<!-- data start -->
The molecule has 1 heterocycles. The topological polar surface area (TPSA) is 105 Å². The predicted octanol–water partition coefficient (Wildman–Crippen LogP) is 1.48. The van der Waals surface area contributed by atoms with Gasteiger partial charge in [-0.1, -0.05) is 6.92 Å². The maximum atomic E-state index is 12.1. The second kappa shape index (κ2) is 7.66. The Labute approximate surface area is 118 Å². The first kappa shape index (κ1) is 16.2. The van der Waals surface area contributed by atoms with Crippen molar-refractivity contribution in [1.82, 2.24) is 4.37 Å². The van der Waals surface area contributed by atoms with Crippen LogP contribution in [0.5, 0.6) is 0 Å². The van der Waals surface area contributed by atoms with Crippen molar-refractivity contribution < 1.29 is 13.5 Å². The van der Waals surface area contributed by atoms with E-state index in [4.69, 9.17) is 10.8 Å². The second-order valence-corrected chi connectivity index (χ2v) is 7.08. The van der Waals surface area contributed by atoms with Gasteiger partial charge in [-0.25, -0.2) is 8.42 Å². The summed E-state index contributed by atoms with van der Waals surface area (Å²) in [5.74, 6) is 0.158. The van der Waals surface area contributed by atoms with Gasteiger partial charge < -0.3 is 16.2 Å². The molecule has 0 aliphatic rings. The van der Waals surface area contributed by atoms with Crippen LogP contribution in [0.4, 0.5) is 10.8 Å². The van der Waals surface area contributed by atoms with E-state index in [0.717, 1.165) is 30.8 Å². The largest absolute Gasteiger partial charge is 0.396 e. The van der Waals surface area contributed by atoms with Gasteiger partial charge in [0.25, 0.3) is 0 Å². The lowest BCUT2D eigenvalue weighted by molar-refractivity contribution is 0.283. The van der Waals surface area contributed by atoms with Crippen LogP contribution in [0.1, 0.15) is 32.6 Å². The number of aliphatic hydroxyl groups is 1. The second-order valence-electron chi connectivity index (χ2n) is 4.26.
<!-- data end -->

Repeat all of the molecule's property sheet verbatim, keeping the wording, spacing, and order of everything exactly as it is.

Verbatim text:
The molecule has 1 heterocycles. The topological polar surface area (TPSA) is 105 Å². The predicted octanol–water partition coefficient (Wildman–Crippen LogP) is 1.48. The van der Waals surface area contributed by atoms with Gasteiger partial charge in [-0.1, -0.05) is 6.92 Å². The maximum atomic E-state index is 12.1. The second kappa shape index (κ2) is 7.66. The Labute approximate surface area is 118 Å². The first kappa shape index (κ1) is 16.2. The van der Waals surface area contributed by atoms with Crippen molar-refractivity contribution in [1.82, 2.24) is 4.37 Å². The van der Waals surface area contributed by atoms with Crippen LogP contribution in [0.5, 0.6) is 0 Å². The van der Waals surface area contributed by atoms with Crippen molar-refractivity contribution < 1.29 is 13.5 Å². The van der Waals surface area contributed by atoms with E-state index in [4.69, 9.17) is 10.8 Å². The second-order valence-corrected chi connectivity index (χ2v) is 7.08. The van der Waals surface area contributed by atoms with Gasteiger partial charge in [-0.25, -0.2) is 8.42 Å². The summed E-state index contributed by atoms with van der Waals surface area (Å²) in [5.74, 6) is 0.158. The van der Waals surface area contributed by atoms with Gasteiger partial charge < -0.3 is 16.2 Å². The molecule has 0 aliphatic rings. The van der Waals surface area contributed by atoms with Crippen LogP contribution in [0.4, 0.5) is 10.8 Å². The van der Waals surface area contributed by atoms with E-state index in [0.717, 1.165) is 30.8 Å². The largest absolute Gasteiger partial charge is 0.396 e. The van der Waals surface area contributed by atoms with Gasteiger partial charge in [0.25, 0.3) is 0 Å². The lowest BCUT2D eigenvalue weighted by molar-refractivity contribution is 0.283. The van der Waals surface area contributed by atoms with Crippen LogP contribution in [0.1, 0.15) is 32.6 Å². The number of aliphatic hydroxyl groups is 1. The second-order valence-electron chi connectivity index (χ2n) is 4.26.